Let me tell you a story about a college student who saved the monkeys and got to hang out with Pamela Anderson.
Justin attends the University of Connecticut. He is also into animal rights. Now, saying that Justin is “into” animal rights is like saying Paris Hilton is “into” clothes or Donald Trump is “into” money (or bad hair). Justin is an animal rights activist. It’s not uncommon to see pictures in newspaper of him leading some protest or another. Heck, he even has animal-rights themed tattoos across his body.
In the last few years, Justin has been protesting the University of Connecticut’s use of monkeys in medical research. Apparently, an on-going medical experiment would buy monkeys, drill holes in their heads, stick metal rods into their eyes, and then start destroying parts of their brains to see what would happen. When he learned about this, Justin started protesting, holding press conferences, and sending letters to the United States Department of Agriculture (USDA)—the government agency that overseas animal use in experiments. When Justin could document violations of government policy, the USDA would send a warning letter to the medical researcher conducting these experiments. Eventually, the medical researcher gave up, saying that he was “voluntarily” terminating his study, but it’s clear that Justin single-handedly stopped the experiment.
In recognition of Justin’s achievements, PETA (People for the Ethical Treatment of Animals) gave him an award as the national animal-rights activist of the year, and a Hartford Courant story about the ceremony shows Justin smiling, with his arm around noted PETA supporter, actress Pamela Anderson. Maybe they just smiled for a photo-op, maybe they danced the night away—who knows?—but there they are together in the picture.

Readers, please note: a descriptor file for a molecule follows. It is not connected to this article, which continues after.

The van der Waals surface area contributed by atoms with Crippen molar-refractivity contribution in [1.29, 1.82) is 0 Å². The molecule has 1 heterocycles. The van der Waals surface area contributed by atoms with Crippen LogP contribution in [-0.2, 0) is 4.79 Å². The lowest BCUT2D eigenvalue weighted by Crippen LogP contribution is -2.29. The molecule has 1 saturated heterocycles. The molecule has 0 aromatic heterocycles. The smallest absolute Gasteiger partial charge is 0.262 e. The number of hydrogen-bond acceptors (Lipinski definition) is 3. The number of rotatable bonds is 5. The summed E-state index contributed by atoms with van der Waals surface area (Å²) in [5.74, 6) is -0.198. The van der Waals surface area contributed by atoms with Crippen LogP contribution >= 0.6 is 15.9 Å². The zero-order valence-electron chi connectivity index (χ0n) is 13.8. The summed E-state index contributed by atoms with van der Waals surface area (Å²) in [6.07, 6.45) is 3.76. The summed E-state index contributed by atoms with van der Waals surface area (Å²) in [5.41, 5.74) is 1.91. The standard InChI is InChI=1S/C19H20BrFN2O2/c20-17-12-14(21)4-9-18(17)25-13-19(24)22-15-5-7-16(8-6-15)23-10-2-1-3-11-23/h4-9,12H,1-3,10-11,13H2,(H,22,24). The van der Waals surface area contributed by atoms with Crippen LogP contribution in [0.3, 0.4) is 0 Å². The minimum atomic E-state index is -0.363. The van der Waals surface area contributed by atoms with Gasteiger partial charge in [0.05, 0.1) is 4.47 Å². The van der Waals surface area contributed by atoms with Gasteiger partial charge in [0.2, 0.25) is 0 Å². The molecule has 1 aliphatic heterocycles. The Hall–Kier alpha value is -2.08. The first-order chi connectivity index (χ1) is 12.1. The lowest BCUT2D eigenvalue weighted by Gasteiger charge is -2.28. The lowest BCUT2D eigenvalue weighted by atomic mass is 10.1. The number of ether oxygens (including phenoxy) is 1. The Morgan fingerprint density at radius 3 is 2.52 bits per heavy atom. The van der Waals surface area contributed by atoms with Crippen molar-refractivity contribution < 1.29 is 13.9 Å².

There’s a problem, though. All this recognition has come at a price for Justin—he says that his grades have suffered. This makes sense. It’s hard to study for a midterm when you’re chained to a laboratory’s fence or to write a paper when you’re writing press releases.
Justin’s dilemma, the trade-off between getting good grades and advancing animal rights, points to the concept of role conflict. As I wrote about in my last blog entry, roles are social positions that hold expectations for what we do. Each one of us holds multiple roles, and sometimes the expectations of our roles are mutually incompatible—they can’t all be met. This often happens to college students. As a student you should study for tomorrow’s midterm but as an employee you have to work tonight. As a son/daughter you should go home for the three-day weekend but as a friend you should go to the concert with your friends. As a boyfriend/girlfriend you should go out for dinner with your partner but as a dorm resident you should go to the floor’s intramural game.
The more roles one serves, the more often this role conflict happens, and it causes various problems. Role conflict can be stressful. Trying to manage the demands of different roles takes energy and time, and it can be overwhelming. People often get sick when they have too many roles to fulfill. For example, it’s a common sight during finals to see students sniffling away with a tissue box next to their bluebook.
Another consequence of role conflict is deviance. The expectations of any given role can be thought of as norms—like the laws of our country—and violating these norms can lead to punishment. If you show up late for work because of class, you can be fired. If you neglect your boyfriend/girlfriend to play intramurals, you might be dumped. If you go home to your parents’ house instead of going out with your friends, they might not invite you next time.
Usually we think of deviance as a part of who a person is. “This person likes to break rules,” “That person is a criminal;” but from the perspective of role theory, deviance is a function of the roles we serve, not of who we are. So, put anyone into incompatible roles, and the resulting role conflict will turn them into deviants of a sort. Take a nun in a convent, give her contradictory role expectations, and you have someone violating norms—a deviant.
This is not to say that people are helpless against role conflict; in fact, we do lots of things to successfully manage role expectations. We make detailed plans for out days and write them down in little books or PDAs—as a way of fitting everything in. We change one role make it fit with another. We read books and take seminars on how to manage our lives.
Still, as Justin found out, role conflict is part of life, and sometimes there is just no way of getting around it… at least not if you are going to hang out with Pamela Anderson.